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Make A Date Now to Update Your Review Policy

It’s a few years since I last paid any attention to the Review Policy page on this blog. I wouldn’t have looked at this this week if it hadn’t been for an email from a publicity assistant at a publishing company inviting me to review a new collection of poetry.

I was puzzled why they thought I’d be a good fit for their promotion activities. I never mention poetry on this blog and there is only one review of a book of poetry on the whole site – Sylvia Plath’s second collection, Arial, that I read as part of the 1956club reading event.

It wasn’t until I looked at my review policy page that I found the answer.

The page explains the genres and types of books I read most often. But I’d never thought to include the types that I seldom or never read. That would have been helpful information for that publicity assistant, saving them wasted effort in contacting me.

Reading that page again has set me thinking about the key elements that book bloggers should include on their review policy page.

What Is A Review Policy?

Before we get into the details, maybe it would be helpful to explain what I mean by a review policy.

Put simply it’s a statement about how you will respond to approaches made by authors, publicists, book tour organisers who ask you to review their books. It sets out whether you welcome these requests, how they should be made and what types of books you accept. You can also think of it as a statement of principles – for example, explaining whether you review every book you accept and how you handle the issue of which books you can’t finish.

Book Review Policy : Essential Elements

Your review policy should include the elements that will help an author/publicist decide if its worth their time to contact you. It doesn’t need to be lengthy but should clearly set out your parameters. The elements that I’d consider essential include:

  1. Indication of whether you accept review requests. If you don’t it’s important to make this clear.
  2. Genres you like reading and will accept for review
  3. Genres you will not accept for review
  4. Preferred formats (printed copies only or print and electronic. If you include electronic be sure to specify if this is Kindle and/orMobi). Will you review audiobooks?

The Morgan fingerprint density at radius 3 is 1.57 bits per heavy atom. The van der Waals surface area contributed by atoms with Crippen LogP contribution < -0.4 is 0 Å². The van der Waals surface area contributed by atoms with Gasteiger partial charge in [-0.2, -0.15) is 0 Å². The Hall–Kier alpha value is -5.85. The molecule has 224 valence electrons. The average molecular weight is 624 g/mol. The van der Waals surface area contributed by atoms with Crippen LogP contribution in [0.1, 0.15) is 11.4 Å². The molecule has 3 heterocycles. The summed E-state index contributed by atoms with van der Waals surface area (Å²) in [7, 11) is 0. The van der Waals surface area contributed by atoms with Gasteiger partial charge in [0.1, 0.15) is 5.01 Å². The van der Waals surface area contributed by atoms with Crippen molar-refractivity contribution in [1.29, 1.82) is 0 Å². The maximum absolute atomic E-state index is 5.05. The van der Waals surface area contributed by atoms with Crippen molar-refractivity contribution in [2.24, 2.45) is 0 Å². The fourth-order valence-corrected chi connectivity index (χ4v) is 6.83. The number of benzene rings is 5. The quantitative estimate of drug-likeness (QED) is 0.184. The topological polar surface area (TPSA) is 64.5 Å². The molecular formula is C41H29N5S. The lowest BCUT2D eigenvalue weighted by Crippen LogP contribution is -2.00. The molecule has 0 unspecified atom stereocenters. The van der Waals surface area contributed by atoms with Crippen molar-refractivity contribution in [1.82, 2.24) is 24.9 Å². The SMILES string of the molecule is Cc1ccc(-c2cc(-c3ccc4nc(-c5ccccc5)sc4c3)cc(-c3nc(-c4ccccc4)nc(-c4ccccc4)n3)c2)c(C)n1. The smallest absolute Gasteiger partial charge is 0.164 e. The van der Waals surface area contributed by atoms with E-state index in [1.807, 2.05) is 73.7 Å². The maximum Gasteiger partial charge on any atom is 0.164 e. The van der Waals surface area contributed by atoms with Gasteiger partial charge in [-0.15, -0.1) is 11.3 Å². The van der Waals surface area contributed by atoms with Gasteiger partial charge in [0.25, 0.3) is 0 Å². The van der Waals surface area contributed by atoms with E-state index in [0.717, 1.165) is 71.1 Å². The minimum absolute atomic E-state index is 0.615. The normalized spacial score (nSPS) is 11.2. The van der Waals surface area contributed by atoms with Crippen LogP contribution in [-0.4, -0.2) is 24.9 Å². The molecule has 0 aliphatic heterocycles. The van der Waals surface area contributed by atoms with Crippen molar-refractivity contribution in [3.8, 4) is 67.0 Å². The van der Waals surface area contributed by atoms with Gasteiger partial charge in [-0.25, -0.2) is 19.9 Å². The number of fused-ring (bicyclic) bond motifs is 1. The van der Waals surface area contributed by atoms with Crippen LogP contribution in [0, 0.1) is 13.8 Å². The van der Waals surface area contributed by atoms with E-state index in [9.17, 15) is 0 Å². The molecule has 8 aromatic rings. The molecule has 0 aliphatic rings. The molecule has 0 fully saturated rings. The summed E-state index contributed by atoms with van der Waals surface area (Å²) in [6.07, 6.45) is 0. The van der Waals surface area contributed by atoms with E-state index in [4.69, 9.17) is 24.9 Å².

5. Preferred method of contact: Email, contact form, via private message on Twitter, Instagram, Facebook
  6. Your review principles: How do you handle negative thoughts on the book? Will you still review a book if you did not finish it.

Book Review Policy : Additional Elements

These are additional points that could help give the author/publicist an even clearer picture of how you’ll handle their requests.

One feature I’ve seen on a number of blogs is a message about whether the blogger is currently accepting review requests. Life happens and it may be that you’re over-committed and need a break or you’re taking a holiday and don’t want to accept review copies for a while. It’s helpful if you give an indication of when you think you’ll be open for business again.

How Does Your Review Policy Stack Up?

Your review policy might have some, but not all, of these elements. Or you may have more content than the points covered here.

Remember that there is no such thing as a perfect review policy. Your review policy should reflect who you are and the purpose of your blog.

Blog sites come in so many shapes and sizes that what works for one, won’t work for another. If you are a USA based blogger for example you will want to consider referencing  the Federal Trade Commission’s policies about online reviews and disclosure.

Don’t feel you have to write a lengthy policy – most of the points can be covered in one or two sentences. You could even write your ‘policy’ as a FAQ (frequently asked questions).

If you’re looking for inspiration here are some examples of how other bloggers approach this topic. They range from the simple, but clear, to the very comprehensive.

Portobello Book Blog

She Reads Novels

Confessions of a Book Addict

Perpetual Page Turner


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